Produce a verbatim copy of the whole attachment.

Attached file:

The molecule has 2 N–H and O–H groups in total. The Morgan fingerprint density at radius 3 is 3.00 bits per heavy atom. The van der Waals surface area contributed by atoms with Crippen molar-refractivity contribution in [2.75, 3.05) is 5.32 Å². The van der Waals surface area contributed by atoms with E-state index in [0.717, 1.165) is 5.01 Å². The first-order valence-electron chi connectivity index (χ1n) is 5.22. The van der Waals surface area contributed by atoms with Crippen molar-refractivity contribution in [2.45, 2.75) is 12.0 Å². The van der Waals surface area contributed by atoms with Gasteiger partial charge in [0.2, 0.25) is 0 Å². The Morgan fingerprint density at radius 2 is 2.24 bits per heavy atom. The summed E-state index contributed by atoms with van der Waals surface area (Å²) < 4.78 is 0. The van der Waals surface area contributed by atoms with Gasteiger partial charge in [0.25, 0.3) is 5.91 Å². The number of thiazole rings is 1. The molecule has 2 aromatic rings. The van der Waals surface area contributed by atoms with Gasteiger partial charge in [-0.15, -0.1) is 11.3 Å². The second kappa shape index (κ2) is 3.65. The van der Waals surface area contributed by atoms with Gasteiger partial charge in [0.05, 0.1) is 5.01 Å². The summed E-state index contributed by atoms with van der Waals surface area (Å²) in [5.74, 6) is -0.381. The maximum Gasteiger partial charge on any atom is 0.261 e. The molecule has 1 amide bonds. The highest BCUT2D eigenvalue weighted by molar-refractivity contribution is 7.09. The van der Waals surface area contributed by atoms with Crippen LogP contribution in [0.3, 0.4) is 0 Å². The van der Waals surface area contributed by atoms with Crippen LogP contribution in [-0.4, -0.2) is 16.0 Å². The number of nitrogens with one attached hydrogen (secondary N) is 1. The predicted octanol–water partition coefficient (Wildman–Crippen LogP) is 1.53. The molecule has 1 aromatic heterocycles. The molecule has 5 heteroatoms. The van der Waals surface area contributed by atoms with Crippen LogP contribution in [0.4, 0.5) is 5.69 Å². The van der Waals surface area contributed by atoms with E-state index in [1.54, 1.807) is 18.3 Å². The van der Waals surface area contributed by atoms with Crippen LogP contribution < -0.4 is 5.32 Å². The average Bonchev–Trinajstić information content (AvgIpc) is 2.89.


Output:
The molecule has 2 N–H and O–H groups in total. The Morgan fingerprint density at radius 3 is 3.00 bits per heavy atom. The van der Waals surface area contributed by atoms with Crippen molar-refractivity contribution in [2.75, 3.05) is 5.32 Å². The van der Waals surface area contributed by atoms with E-state index in [0.717, 1.165) is 5.01 Å². The first-order valence-electron chi connectivity index (χ1n) is 5.22. The van der Waals surface area contributed by atoms with Crippen molar-refractivity contribution in [2.45, 2.75) is 12.0 Å². The van der Waals surface area contributed by atoms with Gasteiger partial charge in [0.2, 0.25) is 0 Å². The Morgan fingerprint density at radius 2 is 2.24 bits per heavy atom. The summed E-state index contributed by atoms with van der Waals surface area (Å²) < 4.78 is 0. The van der Waals surface area contributed by atoms with Gasteiger partial charge in [0.25, 0.3) is 5.91 Å². The number of thiazole rings is 1. The molecule has 2 aromatic rings. The van der Waals surface area contributed by atoms with Gasteiger partial charge in [-0.15, -0.1) is 11.3 Å². The second kappa shape index (κ2) is 3.65. The van der Waals surface area contributed by atoms with Gasteiger partial charge in [0.05, 0.1) is 5.01 Å². The summed E-state index contributed by atoms with van der Waals surface area (Å²) in [5.74, 6) is -0.381. The maximum Gasteiger partial charge on any atom is 0.261 e. The molecule has 1 amide bonds. The highest BCUT2D eigenvalue weighted by molar-refractivity contribution is 7.09. The van der Waals surface area contributed by atoms with Crippen LogP contribution in [0.3, 0.4) is 0 Å². The van der Waals surface area contributed by atoms with Crippen LogP contribution in [-0.4, -0.2) is 16.0 Å². The number of nitrogens with one attached hydrogen (secondary N) is 1. The predicted octanol–water partition coefficient (Wildman–Crippen LogP) is 1.53. The molecule has 1 aromatic heterocycles. The molecule has 5 heteroatoms. The van der Waals surface area contributed by atoms with Crippen LogP contribution in [0.4, 0.5) is 5.69 Å². The van der Waals surface area contributed by atoms with E-state index in [1.54, 1.807) is 18.3 Å². The van der Waals surface area contributed by atoms with Crippen LogP contribution < -0.4 is 5.32 Å². The average Bonchev–Trinajstić information content (AvgIpc) is 2.89.